August Auguries: COVID-19 news roundup

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| By Dr. Ronald Hoffman

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August Auguries: COVID-19 news roundup

“America Is a Coalition of the Worried: Everyone is anxious this summer—not over regular things, but over big and essential things.” That’s the title of an op-ed by Peggy Noonan in last week’s Wall Street Journal.

It really captures the current mood. There’s lots of apprehension as we plunge inexorably toward a fall that’s filled with uncertainty—over our personal safety amid the pandemic (will it abate or will it accelerate as temperatures cool and people go back inside?); over our jobs and careers; over the economy; over the presidential election; over our kids’ education; and even over whether urban dwellers should abandon increasingly drab inner cities and high-tail it for the relative safety of the suburbs.

It’s getting to us. The New York Times reports: “According to the National Center for Health Statistics, roughly one in 12 American adults reported symptoms of an anxiety disorder at this time last year; now it’s more than one in three. Last week, the Kaiser Family Foundation released a tracking poll showing that for the first time, a majority of American adults — 53 percent — believe that the pandemic is taking a toll on their mental health.”

So, if you’re feeling a little stressed, take solace that you’re not in it alone—we’re all experiencing it. And take a moment to pat yourself on the back—we’ve weathered the most devastating pandemic of modern times, political strife, and an economic downturn, and we’ve responded with great resourcefulness and resilience.

I’m cheered sometimes when I talk to my patients, many of whom, even while experiencing daunting health challenges, have soldiered on with extraordinary positivity and ingenuity. Despite the difficulties, people have by and large adapted with great perseverance. It’s a testament to the human spirit.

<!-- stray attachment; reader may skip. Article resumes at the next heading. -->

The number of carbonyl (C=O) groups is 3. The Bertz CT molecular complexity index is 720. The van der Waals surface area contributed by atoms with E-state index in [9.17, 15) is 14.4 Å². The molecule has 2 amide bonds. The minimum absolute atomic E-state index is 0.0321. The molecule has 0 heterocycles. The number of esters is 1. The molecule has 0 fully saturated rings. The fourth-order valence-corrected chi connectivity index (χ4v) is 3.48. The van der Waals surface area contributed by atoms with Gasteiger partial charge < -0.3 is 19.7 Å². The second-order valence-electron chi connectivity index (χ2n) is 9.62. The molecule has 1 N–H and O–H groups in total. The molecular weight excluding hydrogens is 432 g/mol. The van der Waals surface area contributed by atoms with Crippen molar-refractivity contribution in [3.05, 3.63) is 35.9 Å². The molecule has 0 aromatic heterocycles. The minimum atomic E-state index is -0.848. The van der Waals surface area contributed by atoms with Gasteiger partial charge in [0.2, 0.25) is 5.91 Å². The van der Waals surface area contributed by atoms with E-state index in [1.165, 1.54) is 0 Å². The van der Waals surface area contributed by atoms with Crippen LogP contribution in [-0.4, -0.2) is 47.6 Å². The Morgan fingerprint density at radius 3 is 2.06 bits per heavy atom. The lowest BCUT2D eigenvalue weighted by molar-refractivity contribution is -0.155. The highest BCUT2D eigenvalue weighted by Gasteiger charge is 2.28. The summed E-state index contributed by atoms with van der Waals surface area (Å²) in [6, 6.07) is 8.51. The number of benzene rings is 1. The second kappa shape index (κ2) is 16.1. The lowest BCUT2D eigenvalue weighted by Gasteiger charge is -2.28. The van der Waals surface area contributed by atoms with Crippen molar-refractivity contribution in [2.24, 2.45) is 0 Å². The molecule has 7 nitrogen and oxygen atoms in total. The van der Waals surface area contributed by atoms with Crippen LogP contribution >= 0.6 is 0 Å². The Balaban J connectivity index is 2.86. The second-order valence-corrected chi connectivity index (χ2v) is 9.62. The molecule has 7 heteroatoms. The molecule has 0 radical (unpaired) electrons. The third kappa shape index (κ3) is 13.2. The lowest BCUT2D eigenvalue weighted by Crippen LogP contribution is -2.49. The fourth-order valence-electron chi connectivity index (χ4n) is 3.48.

It helps to put things in perspective by reading history, and learning how mankind responded to wars, depressions and plagues from time immemorial with irrepressible resourcefulness.

When besieged by negative thoughts, and “woe-is-me” thinking, it can be therapeutic to compile a list of things for which you are grateful. Start with the little things—or pan out to marvel at our good fortune to enjoy a brief platform of consciousness during this unique era: a span of 10,000 generations of human evolution has left us to enjoy the fruits of advanced civilization in the 21st Century. Would your life have been any easier in 1236 AD—or 20,000 BC?

If you can make it here, you can make it anywhere . . .

I was pleased to learn of Governor Cuomo’s decision last week to authorize school opening for all districts in New York state. Notwithstanding the fears of some hardened lockdown advocates, I think it would be catastrophic for kids to lose more educational ground, and for adults to experience a continuing burden of childcare preventing the economy from normalizing.

Plus, the Governor has an ulterior motive: Affluent New Yorkers would be fleeing the state in droves to more school-lenient states, thus gutting New York’s tax base. It’s already happening, especially in New York City, and Cuomo needed to stanch the bleeding.

I’m not one of those who blandly states “kids can’t get it.” In fact, the science remains controversial over whether kids acquire and transmit coronavirus as readily as adults. They’re certainly at lower risk of getting very sick or dying, although at-risk children—those with immune disorders or the developmentally-disabled—may require special precautions.